All the Lost Souls [CD/DVD]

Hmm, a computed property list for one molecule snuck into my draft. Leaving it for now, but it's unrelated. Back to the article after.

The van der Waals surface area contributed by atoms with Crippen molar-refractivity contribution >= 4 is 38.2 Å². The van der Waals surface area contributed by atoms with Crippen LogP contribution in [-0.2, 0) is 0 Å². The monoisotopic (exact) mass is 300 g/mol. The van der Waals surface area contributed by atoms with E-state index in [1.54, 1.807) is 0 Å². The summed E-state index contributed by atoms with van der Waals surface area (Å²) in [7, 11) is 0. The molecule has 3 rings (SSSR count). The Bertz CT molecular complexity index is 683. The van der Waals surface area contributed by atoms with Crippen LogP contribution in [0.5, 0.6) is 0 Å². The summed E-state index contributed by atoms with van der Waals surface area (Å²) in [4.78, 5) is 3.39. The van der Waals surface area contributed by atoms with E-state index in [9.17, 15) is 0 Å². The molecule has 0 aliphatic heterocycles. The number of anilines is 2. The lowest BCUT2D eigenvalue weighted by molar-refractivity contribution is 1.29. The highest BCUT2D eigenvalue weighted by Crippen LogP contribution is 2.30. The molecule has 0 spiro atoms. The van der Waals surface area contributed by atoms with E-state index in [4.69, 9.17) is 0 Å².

For as big a hit as it was, "You're Beautiful" wasn't necessarily representative of what kind of a singer/songwriter James Blunt is. It wasn't necessarily inaccurate, but it was misleading, suggesting that all this tremulously tuneful singer/songwriter wants to do is be sensitive -- that he aimed himself squarely at the middle of the road, crafting gentle music for housewives. That's not quite the case, as his 2007 sophomore effort, All the Lost Souls, makes plain. Surely, Blunt is wholly mainstream, a slicker, spirited variation on David Gray's elegantly upscale folk-pop, but he's not crassly commercial, deciding to disregard the path toward stultifying adult contemporary -- a path that "You're Beautiful" certainly pointed toward -- but he's also choosing to not write happy, harmless pop like Daniel Powter, still dwelling on moody, introspective midtempos. In other words, he still adheres to the Gray template the second time around, but he opens things up slightly with some spacy textures reminiscent of Coldplay and a heavy dose of classic popcraft, learned equally from Elton John, David Bowie, and Paul McCartney. Oddly, the sum total of these influences turns Blunt into the heir to that forgotten strain of wimpy, wispy songwriter-driven British pop of the '70s embodied by such once-stars as Al Stewart, Leo Sayer, and Gilbert O'Sullivan. The ghost of Gilbert echoes throughout "One of the Brightest Stars," and while this allusion is quite likely inadvertent, it also doesn't seem to be a coincidence that the opening song (and first single) on All the Lost Souls is a song that celebrates "1973," because much of this album feels like it could have been recorded and released during that mid-'70s heyday of sensitive pop. The main difference is not the clean, modern production with its slight digital flourishes -- things that push the rhythms forward on "Give Me Some Love," one of the livelier moments here -- but that Blunt isn't some quivering bedsit bard; he's the babe who enthusiastically shed his clothes in the "You're Beautiful" video, somebody whose confidence infuses his brokenhearted laments and makes them feel not quite so melancholy. This makes All the Lost Souls soothing, not haunting, and it also removes many of the quirks that distinguished '70s albums by McCartney, O'Sullivan, Sayer, and Elton, so this won't quite seduce that kind of pop fan (although this may hold more interest for them than they might initially think), nor will it win over anybody who can't quite get past the garbled, strangled soul affections of his voice, which remains his greatest liability -- but it will seduce anybody already won over by his 2005 debut, Back to Bedlam, since it's a tighter, more assured record than that. But chances are, they were seduced by Blunt already.